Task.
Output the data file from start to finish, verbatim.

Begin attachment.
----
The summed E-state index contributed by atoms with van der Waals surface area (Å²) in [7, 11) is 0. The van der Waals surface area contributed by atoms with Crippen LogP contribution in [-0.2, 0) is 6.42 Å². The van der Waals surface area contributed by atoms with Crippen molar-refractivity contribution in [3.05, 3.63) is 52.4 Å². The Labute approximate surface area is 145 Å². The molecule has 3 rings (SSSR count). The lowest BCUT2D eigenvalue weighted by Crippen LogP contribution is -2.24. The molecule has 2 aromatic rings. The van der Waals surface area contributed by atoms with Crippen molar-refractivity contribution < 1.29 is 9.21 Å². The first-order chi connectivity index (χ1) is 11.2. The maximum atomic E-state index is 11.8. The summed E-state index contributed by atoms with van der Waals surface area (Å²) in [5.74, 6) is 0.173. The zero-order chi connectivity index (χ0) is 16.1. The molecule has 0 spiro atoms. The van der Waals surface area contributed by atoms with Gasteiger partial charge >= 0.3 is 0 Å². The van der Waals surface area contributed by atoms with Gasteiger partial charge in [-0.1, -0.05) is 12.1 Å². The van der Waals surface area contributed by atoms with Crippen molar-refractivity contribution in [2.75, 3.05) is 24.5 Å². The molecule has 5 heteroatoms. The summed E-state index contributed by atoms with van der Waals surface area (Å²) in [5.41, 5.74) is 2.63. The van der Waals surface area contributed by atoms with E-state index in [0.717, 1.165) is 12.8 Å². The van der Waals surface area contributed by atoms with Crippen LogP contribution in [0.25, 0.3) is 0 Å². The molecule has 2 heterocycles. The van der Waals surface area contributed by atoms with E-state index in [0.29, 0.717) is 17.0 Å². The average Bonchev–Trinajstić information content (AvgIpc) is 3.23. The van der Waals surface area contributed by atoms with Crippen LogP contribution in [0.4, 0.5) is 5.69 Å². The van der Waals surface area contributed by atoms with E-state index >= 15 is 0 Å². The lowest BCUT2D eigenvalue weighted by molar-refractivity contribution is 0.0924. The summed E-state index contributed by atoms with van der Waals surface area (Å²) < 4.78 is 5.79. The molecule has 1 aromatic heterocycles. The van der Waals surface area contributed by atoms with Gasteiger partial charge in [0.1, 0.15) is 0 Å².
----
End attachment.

The summed E-state index contributed by atoms with van der Waals surface area (Å²) in [7, 11) is 0. The van der Waals surface area contributed by atoms with Crippen LogP contribution in [-0.2, 0) is 6.42 Å². The van der Waals surface area contributed by atoms with Crippen molar-refractivity contribution in [3.05, 3.63) is 52.4 Å². The Labute approximate surface area is 145 Å². The molecule has 3 rings (SSSR count). The lowest BCUT2D eigenvalue weighted by Crippen LogP contribution is -2.24. The molecule has 2 aromatic rings. The van der Waals surface area contributed by atoms with Crippen molar-refractivity contribution < 1.29 is 9.21 Å². The first-order chi connectivity index (χ1) is 11.2. The maximum atomic E-state index is 11.8. The summed E-state index contributed by atoms with van der Waals surface area (Å²) in [5.74, 6) is 0.173. The zero-order chi connectivity index (χ0) is 16.1. The molecule has 0 spiro atoms. The van der Waals surface area contributed by atoms with Gasteiger partial charge >= 0.3 is 0 Å². The van der Waals surface area contributed by atoms with Gasteiger partial charge in [-0.1, -0.05) is 12.1 Å². The van der Waals surface area contributed by atoms with Crippen molar-refractivity contribution in [2.75, 3.05) is 24.5 Å². The molecule has 5 heteroatoms. The summed E-state index contributed by atoms with van der Waals surface area (Å²) in [5.41, 5.74) is 2.63. The van der Waals surface area contributed by atoms with E-state index in [0.717, 1.165) is 12.8 Å². The van der Waals surface area contributed by atoms with Crippen LogP contribution in [0.25, 0.3) is 0 Å². The molecule has 2 heterocycles. The van der Waals surface area contributed by atoms with E-state index in [0.29, 0.717) is 17.0 Å². The average Bonchev–Trinajstić information content (AvgIpc) is 3.23. The van der Waals surface area contributed by atoms with Crippen LogP contribution in [0.4, 0.5) is 5.69 Å². The van der Waals surface area contributed by atoms with E-state index >= 15 is 0 Å². The lowest BCUT2D eigenvalue weighted by molar-refractivity contribution is 0.0924. The summed E-state index contributed by atoms with van der Waals surface area (Å²) < 4.78 is 5.79. The molecule has 1 aromatic heterocycles. The van der Waals surface area contributed by atoms with Gasteiger partial charge in [0.1, 0.15) is 0 Å².